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How and Why
a Slide Rule

Original Artwork by: Larry Stewart, The Slide Rule Universe is a trademark of Sphere Research Corporation

Article by: John Savard, copyright 2001
Reproduced by permission of the author.

The diagram below illustrates the appearance of that most mysterious artifact of antiquity, the slide rule.

How could such a strange-looking object be used to perform calculations?

The underlying principle of the slide rule is simple enough. If you take two ordinary rulers, and starting from a position of two units - two inches, two centimeters, whatever you care to imagine - measure a further three units with another ruler, you will obtain a distance of five units - which the first ruler will indicate.
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Multiplication behaves like addition. If you multiply 2 by itself over and over, you will get the powers of two, and 8 times 32 is the same as 16 times 16, just as 3 plus 5 is the same as 4 plus 4.

If, instead, you multiplied a very small number by itself, you could find at least an approximate place to put every number in order to multiply by adding. There are, however, easier ways to calculate logarithms.

The logarithm function is the inverse of the power function. Thus, 4 is 2 to the second power, 8 is 2 to the third power, 16 is 2 to the fourth power, and 2 is the logarithm of 4 to the base 2, 3 is the logarithm of 8 to the base 2, and 4 is the logarithm of 16 to the base 2.

Common logarithms are logarithms to the base 10. This makes them convenient for doing arithmetic, because the integer part of a common logarithm indicates where to put the decimal point, and the fractional part is the same for the logarithm of 326, 32.6, or 3.26, so that tables need only contain the fractional part of a common logarithm.

Natural logarithms are logarithms to the base e, where e is 2.71828..., a fundamental constant like pi. These logarithms are more fundamental when working with calculus, but aren't as useful for everyday calculations. But while common logarithms are the basis of the slide rule, natural logarithms will turn up when we examine more advanced scales.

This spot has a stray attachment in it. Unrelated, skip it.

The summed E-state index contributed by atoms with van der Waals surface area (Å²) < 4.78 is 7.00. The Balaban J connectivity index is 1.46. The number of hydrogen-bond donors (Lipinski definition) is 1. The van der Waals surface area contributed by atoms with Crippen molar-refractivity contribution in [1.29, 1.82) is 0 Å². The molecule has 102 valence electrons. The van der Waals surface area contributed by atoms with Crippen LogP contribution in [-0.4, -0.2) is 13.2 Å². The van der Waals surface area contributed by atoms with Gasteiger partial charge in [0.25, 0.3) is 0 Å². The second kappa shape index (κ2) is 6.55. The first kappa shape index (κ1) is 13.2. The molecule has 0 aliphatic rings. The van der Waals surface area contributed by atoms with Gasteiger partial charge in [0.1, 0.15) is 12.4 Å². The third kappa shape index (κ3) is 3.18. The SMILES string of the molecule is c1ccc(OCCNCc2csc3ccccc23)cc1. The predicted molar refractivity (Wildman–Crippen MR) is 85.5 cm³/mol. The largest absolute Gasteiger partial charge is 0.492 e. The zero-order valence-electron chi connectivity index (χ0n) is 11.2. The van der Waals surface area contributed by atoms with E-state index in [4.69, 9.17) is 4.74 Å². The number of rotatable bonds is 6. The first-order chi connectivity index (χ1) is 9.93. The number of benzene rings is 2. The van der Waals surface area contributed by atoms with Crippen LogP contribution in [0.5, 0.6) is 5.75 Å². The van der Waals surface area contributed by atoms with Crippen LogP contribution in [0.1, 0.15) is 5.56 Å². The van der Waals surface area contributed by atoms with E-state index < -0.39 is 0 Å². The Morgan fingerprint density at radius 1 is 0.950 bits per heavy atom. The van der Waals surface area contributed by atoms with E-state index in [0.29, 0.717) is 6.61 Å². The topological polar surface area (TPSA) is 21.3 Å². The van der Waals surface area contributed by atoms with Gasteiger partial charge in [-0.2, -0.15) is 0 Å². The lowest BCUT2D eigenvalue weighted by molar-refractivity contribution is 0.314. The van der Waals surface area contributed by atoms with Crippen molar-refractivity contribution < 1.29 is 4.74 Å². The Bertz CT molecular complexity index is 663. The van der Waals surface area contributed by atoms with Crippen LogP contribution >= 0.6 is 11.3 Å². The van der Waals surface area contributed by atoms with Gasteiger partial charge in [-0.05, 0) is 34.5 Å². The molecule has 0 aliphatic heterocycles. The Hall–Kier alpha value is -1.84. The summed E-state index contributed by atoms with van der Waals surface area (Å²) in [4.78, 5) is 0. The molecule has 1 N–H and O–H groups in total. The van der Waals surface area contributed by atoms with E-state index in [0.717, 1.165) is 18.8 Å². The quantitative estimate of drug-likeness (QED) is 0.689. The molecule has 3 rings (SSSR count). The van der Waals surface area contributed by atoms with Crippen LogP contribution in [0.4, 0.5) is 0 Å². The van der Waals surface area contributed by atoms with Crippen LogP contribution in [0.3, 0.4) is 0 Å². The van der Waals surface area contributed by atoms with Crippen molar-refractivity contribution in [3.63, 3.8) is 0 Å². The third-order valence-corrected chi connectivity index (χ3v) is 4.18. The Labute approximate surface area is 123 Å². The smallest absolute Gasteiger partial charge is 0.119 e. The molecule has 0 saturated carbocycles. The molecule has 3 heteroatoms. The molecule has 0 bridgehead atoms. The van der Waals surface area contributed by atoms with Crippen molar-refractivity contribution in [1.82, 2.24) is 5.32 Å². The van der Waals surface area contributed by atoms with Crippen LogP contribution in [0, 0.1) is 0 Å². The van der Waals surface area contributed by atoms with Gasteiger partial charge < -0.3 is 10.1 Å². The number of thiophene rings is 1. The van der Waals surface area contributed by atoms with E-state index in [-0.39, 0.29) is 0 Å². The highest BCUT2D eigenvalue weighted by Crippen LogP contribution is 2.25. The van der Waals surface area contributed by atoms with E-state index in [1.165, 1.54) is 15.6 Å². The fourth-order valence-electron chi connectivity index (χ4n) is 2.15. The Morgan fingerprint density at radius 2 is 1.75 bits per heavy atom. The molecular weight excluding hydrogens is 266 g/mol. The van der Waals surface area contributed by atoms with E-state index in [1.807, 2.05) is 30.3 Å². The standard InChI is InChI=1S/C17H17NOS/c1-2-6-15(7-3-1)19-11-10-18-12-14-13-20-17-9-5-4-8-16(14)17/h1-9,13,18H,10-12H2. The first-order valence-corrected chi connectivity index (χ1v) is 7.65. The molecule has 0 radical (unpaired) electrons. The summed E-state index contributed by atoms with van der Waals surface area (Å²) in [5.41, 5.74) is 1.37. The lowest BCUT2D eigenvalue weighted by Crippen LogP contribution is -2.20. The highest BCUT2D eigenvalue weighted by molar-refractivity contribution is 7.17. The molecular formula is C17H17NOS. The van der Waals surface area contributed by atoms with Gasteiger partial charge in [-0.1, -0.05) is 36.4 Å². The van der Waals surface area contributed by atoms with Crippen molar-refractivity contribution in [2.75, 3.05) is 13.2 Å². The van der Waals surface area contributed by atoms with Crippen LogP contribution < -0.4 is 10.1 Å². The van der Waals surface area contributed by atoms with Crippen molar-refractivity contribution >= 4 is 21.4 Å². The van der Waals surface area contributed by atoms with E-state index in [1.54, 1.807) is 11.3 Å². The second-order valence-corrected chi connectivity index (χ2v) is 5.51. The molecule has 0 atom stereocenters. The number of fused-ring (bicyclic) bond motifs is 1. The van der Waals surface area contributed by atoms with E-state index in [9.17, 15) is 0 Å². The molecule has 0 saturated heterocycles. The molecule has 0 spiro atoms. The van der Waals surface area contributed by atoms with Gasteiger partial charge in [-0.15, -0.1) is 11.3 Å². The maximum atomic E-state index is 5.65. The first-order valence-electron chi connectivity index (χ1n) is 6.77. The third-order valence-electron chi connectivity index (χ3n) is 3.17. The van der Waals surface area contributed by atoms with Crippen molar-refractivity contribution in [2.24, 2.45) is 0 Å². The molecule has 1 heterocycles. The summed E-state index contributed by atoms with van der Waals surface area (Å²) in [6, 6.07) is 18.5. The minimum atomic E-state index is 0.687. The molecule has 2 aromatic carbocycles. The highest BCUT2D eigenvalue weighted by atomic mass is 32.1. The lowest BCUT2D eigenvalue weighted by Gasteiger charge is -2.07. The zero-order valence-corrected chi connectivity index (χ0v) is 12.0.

Here we see two slide rule scales set up to multiply the numbers on the bottom scale by 2. Thus, 1 was placed under the 2; therefore, 2 is under the 4, 3 is under the 6, 4 is under the 8, and 5 is under the 10.

This works just as well for other numbers; here, the 1 is placed under the 3, and so the 2 is under the 6, and the 3 is under the 9.

But what happens to the other numbers when they're multiplied by 3? One way to find out would be to add a second scale to the end of the top scale. This way, we see the following:

The small tick marks between "10" and "20" divide the area between them into ten parts, so each small tick mark in that area stands for 1. Thus, we can see that the 4 stands under 10 and two tick marks, or 12.

Similarly, 5 stands under 15, and 6 stands under 18.

From 20 to 50, there are only five tick marks between each number and the number that is 10 greater. So each tick mark stands for 2.

Thus, we see that 3 times 7 is 21, since the 7 is under a point about halfway between the 20 and the first tick mark following it.

On the other hand, that 3 times 8 is 24 is easy to see, as that falls under the second tick mark after 20.

And, since 3 times 9 is 27, again we see that the 9 is between the tick marks that represent 26 and 28.

Finally, the 10 falls under the 30.

Noting how the scales on a slide rule simply repeat themselves, one can put the 10 instead of the 1 under the number by which one wishes to multiply to see the other possible products. This lets one use the C and D scales, instead of the A and B scales, which are on a smaller scale, to multiply, giving more accuracy.

Having seen how to do basic multiplication on a slide rule, we can now understand the basic scales on a slide rule, as shown in the first image above.

If you multiply a number by itself, the result will be twice the distance from the index - the 1 mark - as the original number was. So if you have two slide rule scales, one twice as big as the other, if their indexes are aligned, each number on the scale that is twice as big corrsponds to the location of its square on the smaller scale.

Thus, the A and B scales, at half the side, with the scales repeated twice, aren't just for beginning slide rule users. Rather, they let people work with squares and square roots.

Similarly, the K scale is at one third of the scale of the C and D scales, and so it is used for cubes and cube roots.

The CI scale is the same as the C scale, except it runs backwards. Since division is the opposite of multiplication, this scale can be used to find reciprocals.